The requirements in the Discussion Paper poses a challenge for start-ups at many stages, especially the infant and early-cycle ones, in terms of the high capital requirement and other funding needed to pay for expensive licensing fees etc.
The Discussion Paper’s provides clearly that the Sandbox is for serious players in the market. It is not meant for ideas but for products/solutions ready to go to market. Strictly looking at the definition, it does not preclude early-stage start-ups but these start-ups must adhere to the application requirements (especially many regulatory, governance and compliance ones) which might not be possible for early-stage start-ups.
Community Feedback Compilation by Next Money KL to Bank Negara Malaysia
1. New approach by regulators in supporting FinTech players
The fact that Bank Negara not only is actively encouraging FinTech entrepreneurs and developers to comment on this Discussion Paper, the concept of an “informal steer” in Para 1.5 demonstrates their willingness to engage with the industry and how they want to help.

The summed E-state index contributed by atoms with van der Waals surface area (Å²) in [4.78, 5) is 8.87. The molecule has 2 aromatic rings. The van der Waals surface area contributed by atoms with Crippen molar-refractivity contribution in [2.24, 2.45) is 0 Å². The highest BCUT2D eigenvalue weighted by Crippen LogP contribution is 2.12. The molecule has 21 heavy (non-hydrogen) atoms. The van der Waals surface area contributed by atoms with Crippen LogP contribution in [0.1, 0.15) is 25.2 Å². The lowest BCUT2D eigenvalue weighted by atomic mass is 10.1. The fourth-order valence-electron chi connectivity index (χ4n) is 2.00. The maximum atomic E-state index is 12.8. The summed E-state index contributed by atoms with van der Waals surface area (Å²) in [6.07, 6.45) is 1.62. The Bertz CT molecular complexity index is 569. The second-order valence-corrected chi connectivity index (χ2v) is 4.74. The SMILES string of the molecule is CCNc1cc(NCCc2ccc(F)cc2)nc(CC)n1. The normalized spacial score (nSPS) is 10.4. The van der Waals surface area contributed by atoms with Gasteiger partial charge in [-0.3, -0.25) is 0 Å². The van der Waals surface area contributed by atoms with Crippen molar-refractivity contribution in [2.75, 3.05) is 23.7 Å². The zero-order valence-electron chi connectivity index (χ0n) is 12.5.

It is definitely encouraging to see the regulators building collaborative groups such as the SC’s aFinity and BNM’s Financial Technology Enabler Group (FTEG) are a positive start in indicating the regulators’ proactive manner in introducing and advancing new technologies in Malaysia.
2. Urgency for the Start-ups
Start-ups are encouraged to continue to thrive and be collaborative even in heavily regulated environments. The laws and regulations can be amended in the future once the financial risks and challenges are identified.